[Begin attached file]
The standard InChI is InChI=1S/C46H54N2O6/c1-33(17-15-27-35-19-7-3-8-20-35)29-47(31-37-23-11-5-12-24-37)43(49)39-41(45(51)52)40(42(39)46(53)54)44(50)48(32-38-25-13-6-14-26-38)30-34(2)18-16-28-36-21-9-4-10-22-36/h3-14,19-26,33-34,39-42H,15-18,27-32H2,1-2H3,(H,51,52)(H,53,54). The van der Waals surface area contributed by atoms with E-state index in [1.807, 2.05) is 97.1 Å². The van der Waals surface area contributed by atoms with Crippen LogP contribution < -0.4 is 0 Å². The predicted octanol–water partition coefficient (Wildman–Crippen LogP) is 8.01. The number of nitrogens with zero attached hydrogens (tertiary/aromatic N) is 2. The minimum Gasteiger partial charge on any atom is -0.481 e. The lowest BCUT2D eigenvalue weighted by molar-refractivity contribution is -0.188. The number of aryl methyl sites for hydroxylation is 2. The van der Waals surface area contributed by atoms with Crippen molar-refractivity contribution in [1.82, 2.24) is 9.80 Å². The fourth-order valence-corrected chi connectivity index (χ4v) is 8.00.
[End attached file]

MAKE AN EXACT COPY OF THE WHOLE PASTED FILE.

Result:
The standard InChI is InChI=1S/C46H54N2O6/c1-33(17-15-27-35-19-7-3-8-20-35)29-47(31-37-23-11-5-12-24-37)43(49)39-41(45(51)52)40(42(39)46(53)54)44(50)48(32-38-25-13-6-14-26-38)30-34(2)18-16-28-36-21-9-4-10-22-36/h3-14,19-26,33-34,39-42H,15-18,27-32H2,1-2H3,(H,51,52)(H,53,54). The van der Waals surface area contributed by atoms with E-state index in [1.807, 2.05) is 97.1 Å². The van der Waals surface area contributed by atoms with Crippen LogP contribution < -0.4 is 0 Å². The predicted octanol–water partition coefficient (Wildman–Crippen LogP) is 8.01. The number of nitrogens with zero attached hydrogens (tertiary/aromatic N) is 2. The minimum Gasteiger partial charge on any atom is -0.481 e. The lowest BCUT2D eigenvalue weighted by molar-refractivity contribution is -0.188. The number of aryl methyl sites for hydroxylation is 2. The van der Waals surface area contributed by atoms with Crippen molar-refractivity contribution in [1.82, 2.24) is 9.80 Å². The fourth-order valence-corrected chi connectivity index (χ4v) is 8.00.